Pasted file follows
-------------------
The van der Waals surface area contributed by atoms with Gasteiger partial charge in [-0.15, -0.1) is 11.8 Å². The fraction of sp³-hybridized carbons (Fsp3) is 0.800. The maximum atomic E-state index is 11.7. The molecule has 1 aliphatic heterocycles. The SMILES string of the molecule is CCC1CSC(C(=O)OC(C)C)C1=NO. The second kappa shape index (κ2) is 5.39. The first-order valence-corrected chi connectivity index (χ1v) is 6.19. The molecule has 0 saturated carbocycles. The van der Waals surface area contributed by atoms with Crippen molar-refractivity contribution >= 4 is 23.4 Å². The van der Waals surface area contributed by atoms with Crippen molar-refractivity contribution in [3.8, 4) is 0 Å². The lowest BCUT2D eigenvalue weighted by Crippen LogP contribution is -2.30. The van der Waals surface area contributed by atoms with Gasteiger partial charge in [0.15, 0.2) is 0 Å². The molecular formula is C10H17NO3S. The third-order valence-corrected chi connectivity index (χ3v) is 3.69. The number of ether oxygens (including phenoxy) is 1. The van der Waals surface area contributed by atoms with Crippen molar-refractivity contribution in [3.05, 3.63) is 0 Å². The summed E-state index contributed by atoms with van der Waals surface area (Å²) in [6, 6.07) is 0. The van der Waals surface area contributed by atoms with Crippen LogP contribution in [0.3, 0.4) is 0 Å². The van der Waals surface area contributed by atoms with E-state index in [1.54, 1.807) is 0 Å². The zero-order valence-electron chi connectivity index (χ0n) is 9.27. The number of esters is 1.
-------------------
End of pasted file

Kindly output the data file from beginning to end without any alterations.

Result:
The van der Waals surface area contributed by atoms with Gasteiger partial charge in [-0.15, -0.1) is 11.8 Å². The fraction of sp³-hybridized carbons (Fsp3) is 0.800. The maximum atomic E-state index is 11.7. The molecule has 1 aliphatic heterocycles. The SMILES string of the molecule is CCC1CSC(C(=O)OC(C)C)C1=NO. The second kappa shape index (κ2) is 5.39. The first-order valence-corrected chi connectivity index (χ1v) is 6.19. The molecule has 0 saturated carbocycles. The van der Waals surface area contributed by atoms with Crippen molar-refractivity contribution >= 4 is 23.4 Å². The van der Waals surface area contributed by atoms with Crippen molar-refractivity contribution in [3.8, 4) is 0 Å². The lowest BCUT2D eigenvalue weighted by Crippen LogP contribution is -2.30. The van der Waals surface area contributed by atoms with Gasteiger partial charge in [0.15, 0.2) is 0 Å². The molecular formula is C10H17NO3S. The third-order valence-corrected chi connectivity index (χ3v) is 3.69. The number of ether oxygens (including phenoxy) is 1. The van der Waals surface area contributed by atoms with Crippen molar-refractivity contribution in [3.05, 3.63) is 0 Å². The summed E-state index contributed by atoms with van der Waals surface area (Å²) in [6, 6.07) is 0. The van der Waals surface area contributed by atoms with Crippen LogP contribution in [0.3, 0.4) is 0 Å². The van der Waals surface area contributed by atoms with E-state index in [1.54, 1.807) is 0 Å². The zero-order valence-electron chi connectivity index (χ0n) is 9.27. The number of esters is 1.